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Chinese allegories Lesson 11
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Chinese allegories

Two-part allegorical saying (of which the first part, always stated, is descriptive, while the second part, often unstated, carries the message)

yă ba chī jiăo zi – xīn lĭ yŏu shù
哑巴吃饺子 – 心里有数
A dumb person eats dumplings. – (literally) He knows the number in his mind, although he cannot say it. Figuratively, it means somebody has a clear idea of the situation.

máng rén qí xiā mă – luàn chuăng luàn pèng
盲人骑瞎马 – 乱闯乱碰
A blind man on a blind horse – rushing headlong into disaster

tiào dào huáng hé xĭ bu qīng – yuān wang
跳到黄河洗不清 – 冤枉
Even if one jumped into the Yellow River, one could not wash oneself clean. – One is unjustly or unfairly treated.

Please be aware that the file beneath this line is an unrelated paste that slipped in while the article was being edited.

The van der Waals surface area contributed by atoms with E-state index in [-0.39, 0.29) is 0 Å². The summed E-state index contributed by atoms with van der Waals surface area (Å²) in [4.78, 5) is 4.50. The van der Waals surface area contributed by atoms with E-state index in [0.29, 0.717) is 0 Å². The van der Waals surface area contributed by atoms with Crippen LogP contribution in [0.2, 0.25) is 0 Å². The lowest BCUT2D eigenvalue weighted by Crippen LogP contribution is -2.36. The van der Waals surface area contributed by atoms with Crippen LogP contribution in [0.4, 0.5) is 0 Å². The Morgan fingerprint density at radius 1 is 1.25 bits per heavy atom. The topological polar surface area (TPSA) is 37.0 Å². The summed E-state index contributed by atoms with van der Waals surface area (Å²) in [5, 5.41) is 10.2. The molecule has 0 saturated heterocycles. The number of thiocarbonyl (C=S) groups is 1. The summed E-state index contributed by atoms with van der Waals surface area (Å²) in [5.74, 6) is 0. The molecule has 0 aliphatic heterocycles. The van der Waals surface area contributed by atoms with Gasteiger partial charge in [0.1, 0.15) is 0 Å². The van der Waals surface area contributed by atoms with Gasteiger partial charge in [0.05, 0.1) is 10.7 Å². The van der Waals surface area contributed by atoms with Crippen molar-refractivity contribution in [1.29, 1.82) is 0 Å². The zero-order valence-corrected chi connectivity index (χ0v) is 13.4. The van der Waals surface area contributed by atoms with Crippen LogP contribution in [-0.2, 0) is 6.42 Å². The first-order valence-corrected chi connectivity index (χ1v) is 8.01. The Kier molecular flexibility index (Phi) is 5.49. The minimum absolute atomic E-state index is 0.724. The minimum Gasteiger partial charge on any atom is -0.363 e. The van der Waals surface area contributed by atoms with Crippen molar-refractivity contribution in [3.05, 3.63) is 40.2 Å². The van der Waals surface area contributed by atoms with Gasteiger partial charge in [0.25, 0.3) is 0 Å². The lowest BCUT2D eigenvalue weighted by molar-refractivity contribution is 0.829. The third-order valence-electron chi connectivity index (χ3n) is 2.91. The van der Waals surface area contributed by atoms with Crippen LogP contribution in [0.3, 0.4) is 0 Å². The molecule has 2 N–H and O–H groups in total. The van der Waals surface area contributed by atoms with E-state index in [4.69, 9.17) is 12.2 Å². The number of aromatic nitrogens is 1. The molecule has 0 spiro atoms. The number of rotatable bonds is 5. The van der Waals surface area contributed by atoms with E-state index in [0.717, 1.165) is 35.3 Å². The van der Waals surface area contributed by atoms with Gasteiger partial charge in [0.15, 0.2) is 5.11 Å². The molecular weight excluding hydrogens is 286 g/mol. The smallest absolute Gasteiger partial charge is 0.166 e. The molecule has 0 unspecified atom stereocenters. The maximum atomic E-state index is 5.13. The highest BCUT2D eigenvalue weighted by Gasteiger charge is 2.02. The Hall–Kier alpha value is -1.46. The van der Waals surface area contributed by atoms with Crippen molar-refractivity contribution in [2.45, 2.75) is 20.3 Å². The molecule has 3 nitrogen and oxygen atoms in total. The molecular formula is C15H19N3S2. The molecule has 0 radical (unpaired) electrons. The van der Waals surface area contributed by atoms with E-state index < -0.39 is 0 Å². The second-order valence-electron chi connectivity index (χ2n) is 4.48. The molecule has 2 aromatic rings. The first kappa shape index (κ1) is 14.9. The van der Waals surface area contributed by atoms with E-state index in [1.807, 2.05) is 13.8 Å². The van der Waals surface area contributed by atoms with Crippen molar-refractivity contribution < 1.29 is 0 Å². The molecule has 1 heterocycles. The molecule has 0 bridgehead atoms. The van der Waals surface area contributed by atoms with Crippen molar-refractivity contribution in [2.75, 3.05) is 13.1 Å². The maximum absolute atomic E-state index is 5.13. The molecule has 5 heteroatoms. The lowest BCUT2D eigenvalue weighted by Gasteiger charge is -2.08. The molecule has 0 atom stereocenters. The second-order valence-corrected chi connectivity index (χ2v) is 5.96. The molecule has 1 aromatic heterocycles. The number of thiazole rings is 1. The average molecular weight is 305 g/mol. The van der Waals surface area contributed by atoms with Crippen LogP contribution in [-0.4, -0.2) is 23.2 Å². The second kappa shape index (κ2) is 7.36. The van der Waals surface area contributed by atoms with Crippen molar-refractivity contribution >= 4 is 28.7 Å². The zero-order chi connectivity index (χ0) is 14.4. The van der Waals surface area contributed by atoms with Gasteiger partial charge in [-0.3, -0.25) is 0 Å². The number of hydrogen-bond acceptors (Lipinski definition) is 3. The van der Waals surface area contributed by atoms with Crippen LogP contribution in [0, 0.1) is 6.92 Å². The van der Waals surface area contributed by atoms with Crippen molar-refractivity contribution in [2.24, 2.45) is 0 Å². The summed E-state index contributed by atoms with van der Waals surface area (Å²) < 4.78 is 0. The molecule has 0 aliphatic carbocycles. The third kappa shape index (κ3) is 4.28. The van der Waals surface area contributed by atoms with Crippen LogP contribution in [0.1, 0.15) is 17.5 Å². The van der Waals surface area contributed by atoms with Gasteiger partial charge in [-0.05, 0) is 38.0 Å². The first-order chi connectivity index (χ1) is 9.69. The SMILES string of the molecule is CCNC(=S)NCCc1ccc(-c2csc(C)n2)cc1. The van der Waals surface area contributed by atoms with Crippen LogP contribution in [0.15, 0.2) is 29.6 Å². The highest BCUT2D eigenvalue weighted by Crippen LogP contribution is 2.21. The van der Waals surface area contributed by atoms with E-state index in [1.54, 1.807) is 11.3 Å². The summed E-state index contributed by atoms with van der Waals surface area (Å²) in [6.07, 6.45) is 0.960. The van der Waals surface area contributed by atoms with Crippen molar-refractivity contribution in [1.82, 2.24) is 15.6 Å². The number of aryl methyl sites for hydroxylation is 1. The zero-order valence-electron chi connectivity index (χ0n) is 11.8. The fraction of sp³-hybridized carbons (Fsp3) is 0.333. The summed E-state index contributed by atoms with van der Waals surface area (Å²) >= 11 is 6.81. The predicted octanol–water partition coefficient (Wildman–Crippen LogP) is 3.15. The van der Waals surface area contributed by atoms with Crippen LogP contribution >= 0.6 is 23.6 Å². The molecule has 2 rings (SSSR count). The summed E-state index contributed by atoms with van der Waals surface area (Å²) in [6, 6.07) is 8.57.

guān gōng miàn qián shuă dà dāo – zì bù liàng lì
关公面前耍大刀 – 自不量力
To perform swordplay before an expert like Guan Yu, a general in the period of the Three Kingdoms – overestimate one's abilities; overestimate oneself

zhĭ lăo hǔ – wài qiáng zhōng gān
纸老虎 – 外强中干
Paper tiger – something or someone is outwardly strong but inwardly weak.

hǔ tóu shé wĕi – yŏu shĭ wú zhōng
虎头蛇尾 – 有始无终
With a tiger's head but a snake's tail – fine start and poor finish; to start something but fail to carry it through to the end.

qí lǘ zhăo lǘ – hūn tóu hūn năo
骑驴找驴 – 昏头昏脑
To look for the donkey while riding it – be muddle-headed

shēng mĭ zhǔ chéng shú fàn – găi bù guò lái le
生米煮成熟饭 – 改不过来了
The rice is cooked. – What is done cannot be undone; it can't be helped.

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